What happens when you take modern motorcycle racing and throw it into the future? According to Probe Studios, you get Extreme-G
, a supersonic race to the finish on heavily armed
The races are blindingly fast and put a lot of focus on weapons, which range from the bikes' built-in energy weapons that get recharged each lap, to the pick-ups
that include missiles, mortars and a massive shockwave emitter. And some more odd things too.
The game has all the usual racing game modes, plus a couple of weapon focused ones: the single player Shoot 'em Up
mode where players destroy moving targets over 3 laps of a track, and a multiplayer Battle mode where there's no track, just an enclosed arena and a lot of weapons.
And on top of all that, a pumping electronic soundtrack.
Extreme-G provides examples of the following tropes:
- After the End: The implied setting of the first and second games.
- Announcer Chatter: The Continuity Reboot XGRA had two announcers that would make quick taunts and quips to each other while describing the upcoming race. Also, while racing your coach/pit chief will either praise you, encourage you, or berate you based on what position you are in when completing a lap.
- Artificial Brilliance: In XGRA destroying a rider won't take them out right away. Instead their bike will burst into flames and keep going for a few seconds. If the reacer is still in front of you they will try to make sure that you crash into their burning wreckage to cause major damage.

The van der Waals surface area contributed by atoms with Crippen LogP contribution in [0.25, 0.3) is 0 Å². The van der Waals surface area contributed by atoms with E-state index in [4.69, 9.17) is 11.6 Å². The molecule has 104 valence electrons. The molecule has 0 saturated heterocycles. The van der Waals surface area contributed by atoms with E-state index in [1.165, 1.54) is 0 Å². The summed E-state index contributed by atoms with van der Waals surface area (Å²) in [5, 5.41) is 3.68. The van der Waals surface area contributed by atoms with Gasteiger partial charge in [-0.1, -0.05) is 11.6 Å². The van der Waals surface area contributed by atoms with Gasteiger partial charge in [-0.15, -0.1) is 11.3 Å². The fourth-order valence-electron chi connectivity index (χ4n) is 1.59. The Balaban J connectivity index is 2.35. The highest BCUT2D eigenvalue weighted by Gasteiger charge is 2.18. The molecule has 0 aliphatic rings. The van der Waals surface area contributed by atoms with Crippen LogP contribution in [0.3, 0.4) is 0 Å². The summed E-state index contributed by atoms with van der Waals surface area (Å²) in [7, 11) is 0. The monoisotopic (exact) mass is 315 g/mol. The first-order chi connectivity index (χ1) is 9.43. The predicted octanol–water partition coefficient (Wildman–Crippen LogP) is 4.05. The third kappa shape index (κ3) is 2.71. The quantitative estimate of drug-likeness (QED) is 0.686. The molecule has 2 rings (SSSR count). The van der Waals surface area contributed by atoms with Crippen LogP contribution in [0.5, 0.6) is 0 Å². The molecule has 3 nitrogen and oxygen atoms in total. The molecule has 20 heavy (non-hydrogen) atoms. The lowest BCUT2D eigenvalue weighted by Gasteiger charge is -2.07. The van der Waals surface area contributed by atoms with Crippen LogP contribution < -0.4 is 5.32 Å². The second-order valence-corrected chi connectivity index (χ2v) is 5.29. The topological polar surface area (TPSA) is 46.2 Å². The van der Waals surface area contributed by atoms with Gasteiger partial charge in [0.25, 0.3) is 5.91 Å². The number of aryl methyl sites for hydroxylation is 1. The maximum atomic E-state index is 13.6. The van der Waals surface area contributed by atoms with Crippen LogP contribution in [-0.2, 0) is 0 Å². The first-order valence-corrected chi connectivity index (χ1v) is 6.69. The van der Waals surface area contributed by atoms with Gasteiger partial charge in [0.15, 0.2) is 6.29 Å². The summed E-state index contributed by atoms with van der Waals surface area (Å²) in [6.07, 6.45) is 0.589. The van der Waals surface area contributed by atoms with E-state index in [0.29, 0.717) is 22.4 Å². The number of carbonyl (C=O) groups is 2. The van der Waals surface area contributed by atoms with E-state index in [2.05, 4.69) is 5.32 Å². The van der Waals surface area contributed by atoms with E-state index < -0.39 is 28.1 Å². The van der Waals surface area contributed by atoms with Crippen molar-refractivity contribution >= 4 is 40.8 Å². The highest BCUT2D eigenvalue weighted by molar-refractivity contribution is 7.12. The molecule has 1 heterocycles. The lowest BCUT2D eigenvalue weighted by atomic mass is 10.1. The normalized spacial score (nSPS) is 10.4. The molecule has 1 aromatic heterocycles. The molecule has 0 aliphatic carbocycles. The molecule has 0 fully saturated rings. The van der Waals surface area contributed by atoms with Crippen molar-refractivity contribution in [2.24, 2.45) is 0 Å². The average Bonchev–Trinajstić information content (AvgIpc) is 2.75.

- Artificial Stupidity:
- In XGRA there is a glitch during race replays that causes your racer to repeatedly slam and grind against the walls of the track until it destroys itself, regardless of whether or not you even won the race.
- This same glitch can also be found in Extreme-G 3 (at least in the gamecube version) on Megalopis-7. If you're on the left side of the road after the ramp shortcut, you're at risk of having it happen to you just before the long climb to the finish.
- Awesome, but Impractical: In Extreme-G 3 during season mode it is possible to upgrade the engine of your bike so much that you can easily outrace the competition and just outright plow through the sound barrier mere seconds after crossing the starting line, but crashing or colliding with racers or walls is either severely damaging or will instantly kill you.
- Deflector Shields:
- Take damage from weapons, can be recharged with a special pickup in the first game or a designated repair/recharge area in the second and third games. In the fourth game you must pick up enough powerups to be able to select a full shield restore, but you can also rely on automatic recharge.
- In the first game, outside of Battle mode you can't be destroyed. Instead, if your shield is damaged, you slow down more when you're hit by weapons. Which damages your shield more. The lower your shields, the more you will be slowed down.